Fitting the Ginger stretch jeans

Yes I know, I am VERY late to the Ginger party! I have used itch to stitch Liana for stretch jeans, and I really love them. However, I wanted to try to make a pair of high waist jeans, and it seemed easier to use the Gingers, that are high waisted. Ha!! I had forgotten about the pain of fitting pants! Another reason I wanted to try the Gingers is all the lovely versions I have seen on the internet – maybe I can get an ever better fit than Liana?

Now that I have fitted the Gingers, I have to say that is easier than it seems. I get totally overwhelmed every time I have to fit something, but in my experience it takes maybe a few days to get the fit right, and the most important thing for me is to walk away from it when I get overwhelmed. And a good seam ripper :p Overall, I am happy with how the Gingers turned out, maybe they will even replace the Lianas – I will have to see. The biggest difference between Liana and Ginger is the angle between the hip and the legs, and I will have to see how these feel to wear. I prefer the PDF of the Lianas (more notes on the Ginger PDF at the end of this post), as it is more user friendly, but I think both patterns are great. They both come with great instructions and sew alongs, so I think both patterns would be great for a first-time-jeans-sewist. I guess it will depend on your body type which of the patterns will need the fewest adjustments to work for you. For my pear shape figure with a relatively flat and low butt, the Lianas were easiest to fit.

I bought the Ginger pattern ages ago, and printed them in size 12, according to my hip measurement. Thats when I realized that the Ginger pattern I had bought was mid-rise, not high rise.. I thought that all rises were included in the pattern. Oh well. So, I raised the waist by 5 cm/ 2″. As you can see in the photos of the first muslin, I made the full rise in the pants themselves, not in the yoke, so it looks a bit funny. For the second muslin I corrected this.

The first muslin – light blue denim

Before I cut my muslin, I made these changes to the pattern pieces:

  • 1,5 cm/0.6″ low butt adjustment (scooping out the back crotch seam)
  • 1,5 cm/0.6″ flat butt adjustment (shortening the back crotch seam)
  • Flat pubis adjustment (flattening the front crotch seam)
  • Added 3 cm/ 1.2″ to leg lenght
  • Added 5 cm/ 2″ to the rise

I had some whiskers at the front crotch, so I straightened the curve here a bit more, which took care of most of this. However, I struggled with the backside. I had a lot of wrinkles on the back thigh, and lines under the butt.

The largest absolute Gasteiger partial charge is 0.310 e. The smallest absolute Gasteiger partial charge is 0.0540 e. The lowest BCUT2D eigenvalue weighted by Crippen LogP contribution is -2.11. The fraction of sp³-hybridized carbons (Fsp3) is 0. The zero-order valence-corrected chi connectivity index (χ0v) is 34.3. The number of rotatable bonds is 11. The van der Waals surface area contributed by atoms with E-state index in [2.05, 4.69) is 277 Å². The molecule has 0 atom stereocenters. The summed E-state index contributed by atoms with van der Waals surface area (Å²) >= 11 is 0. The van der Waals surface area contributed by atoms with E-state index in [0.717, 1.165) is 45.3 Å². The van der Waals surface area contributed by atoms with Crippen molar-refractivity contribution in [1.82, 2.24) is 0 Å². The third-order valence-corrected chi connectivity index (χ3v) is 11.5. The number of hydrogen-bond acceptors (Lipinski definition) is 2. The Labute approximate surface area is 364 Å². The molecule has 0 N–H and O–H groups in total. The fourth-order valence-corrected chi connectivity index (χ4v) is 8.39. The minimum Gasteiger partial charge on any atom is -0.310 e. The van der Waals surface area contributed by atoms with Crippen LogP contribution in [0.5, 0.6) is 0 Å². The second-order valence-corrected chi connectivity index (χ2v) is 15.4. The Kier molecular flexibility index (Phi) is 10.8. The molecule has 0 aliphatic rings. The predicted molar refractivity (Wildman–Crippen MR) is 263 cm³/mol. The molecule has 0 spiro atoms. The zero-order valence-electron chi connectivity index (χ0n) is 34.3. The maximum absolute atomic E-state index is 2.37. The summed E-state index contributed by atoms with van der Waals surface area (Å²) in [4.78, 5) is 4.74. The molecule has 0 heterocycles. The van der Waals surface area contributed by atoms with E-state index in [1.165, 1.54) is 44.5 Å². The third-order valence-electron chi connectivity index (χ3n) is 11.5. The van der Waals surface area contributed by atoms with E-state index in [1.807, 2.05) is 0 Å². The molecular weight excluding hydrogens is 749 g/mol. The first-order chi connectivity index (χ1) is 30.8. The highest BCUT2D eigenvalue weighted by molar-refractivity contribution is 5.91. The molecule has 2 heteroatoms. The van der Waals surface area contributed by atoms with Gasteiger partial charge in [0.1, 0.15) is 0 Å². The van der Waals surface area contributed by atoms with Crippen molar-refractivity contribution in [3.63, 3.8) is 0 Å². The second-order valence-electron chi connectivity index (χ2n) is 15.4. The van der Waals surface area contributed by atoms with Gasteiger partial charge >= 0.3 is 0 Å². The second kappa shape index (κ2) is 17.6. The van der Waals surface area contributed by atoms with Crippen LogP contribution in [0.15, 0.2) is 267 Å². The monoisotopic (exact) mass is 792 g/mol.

Photo 1: I have made low but adjustment, flat butt adjustment, added to the rise and the length of the legs. Lots of wrinkles happening below the butt!
Photo 2: I made additional low butt and flat butt adjustment. Also took a large bit out of the yoke CB. Oh my! Crazy stuff happening on the back of the thighs, but under-butt wrinkle is smaller. Pocket placement very wrong, must lower!
Photo 3: So, I let out the flatt butt adjustment again, and lowered the pockets. Much better, but I really would like a smooth back thigh look.
Photo 4: I had an interesting epiphany; a while ago I read an article about fitting, that explained that it’s all in the proportions. That you could for example need a full thigh adjustment, even if you have thin thighs, if they are full in comparison to other parts of your body. With this in mind I looked at the folds and lines, and I guess that they would suggest a full thigh adjustment. I tried, and it definitely helped. Mind blown! I would have never ever thought I would need a full thigh adjustment.

At this point I had sewed and ripped the seams so many times, that I really couldn’t see my adjustments any more, so I had to make a new muslin.

The second muslin – dark blue denim

I traced the changes to my pattern pieces, and also added a 1 cm/0.4″ knock knee adjustment and shaved around 1 cm/ 0.4″ of the back inner thigh to reduce fabric bulk. I then sewed the Gingers in a darker blue denim, same quality as the first pair (I bought a bulk of stretch denim here).